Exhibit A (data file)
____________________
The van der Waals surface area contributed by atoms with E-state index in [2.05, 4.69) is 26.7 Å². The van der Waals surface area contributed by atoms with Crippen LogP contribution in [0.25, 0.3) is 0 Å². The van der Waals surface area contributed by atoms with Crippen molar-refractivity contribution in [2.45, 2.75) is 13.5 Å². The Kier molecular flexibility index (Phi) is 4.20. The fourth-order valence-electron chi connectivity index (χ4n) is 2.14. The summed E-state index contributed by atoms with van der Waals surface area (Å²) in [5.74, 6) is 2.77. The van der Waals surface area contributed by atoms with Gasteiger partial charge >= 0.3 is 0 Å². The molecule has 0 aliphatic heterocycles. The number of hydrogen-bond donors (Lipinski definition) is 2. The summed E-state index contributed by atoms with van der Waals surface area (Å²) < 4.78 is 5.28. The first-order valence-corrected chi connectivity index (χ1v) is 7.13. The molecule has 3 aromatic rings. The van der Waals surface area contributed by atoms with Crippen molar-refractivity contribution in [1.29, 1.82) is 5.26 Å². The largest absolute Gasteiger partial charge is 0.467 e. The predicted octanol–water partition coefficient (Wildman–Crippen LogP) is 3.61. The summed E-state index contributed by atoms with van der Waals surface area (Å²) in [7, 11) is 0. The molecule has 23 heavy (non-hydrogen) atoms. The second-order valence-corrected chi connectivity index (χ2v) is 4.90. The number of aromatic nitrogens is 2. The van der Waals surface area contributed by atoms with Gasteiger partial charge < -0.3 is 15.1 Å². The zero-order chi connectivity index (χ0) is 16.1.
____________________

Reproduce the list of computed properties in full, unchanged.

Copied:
The van der Waals surface area contributed by atoms with E-state index in [2.05, 4.69) is 26.7 Å². The van der Waals surface area contributed by atoms with Crippen LogP contribution in [0.25, 0.3) is 0 Å². The van der Waals surface area contributed by atoms with Crippen molar-refractivity contribution in [2.45, 2.75) is 13.5 Å². The Kier molecular flexibility index (Phi) is 4.20. The fourth-order valence-electron chi connectivity index (χ4n) is 2.14. The summed E-state index contributed by atoms with van der Waals surface area (Å²) in [5.74, 6) is 2.77. The van der Waals surface area contributed by atoms with Gasteiger partial charge >= 0.3 is 0 Å². The molecule has 0 aliphatic heterocycles. The number of hydrogen-bond donors (Lipinski definition) is 2. The summed E-state index contributed by atoms with van der Waals surface area (Å²) < 4.78 is 5.28. The first-order valence-corrected chi connectivity index (χ1v) is 7.13. The molecule has 3 aromatic rings. The van der Waals surface area contributed by atoms with Crippen molar-refractivity contribution in [1.29, 1.82) is 5.26 Å². The largest absolute Gasteiger partial charge is 0.467 e. The predicted octanol–water partition coefficient (Wildman–Crippen LogP) is 3.61. The summed E-state index contributed by atoms with van der Waals surface area (Å²) in [7, 11) is 0. The molecule has 23 heavy (non-hydrogen) atoms. The second-order valence-corrected chi connectivity index (χ2v) is 4.90. The number of aromatic nitrogens is 2. The van der Waals surface area contributed by atoms with Gasteiger partial charge < -0.3 is 15.1 Å². The zero-order chi connectivity index (χ0) is 16.1.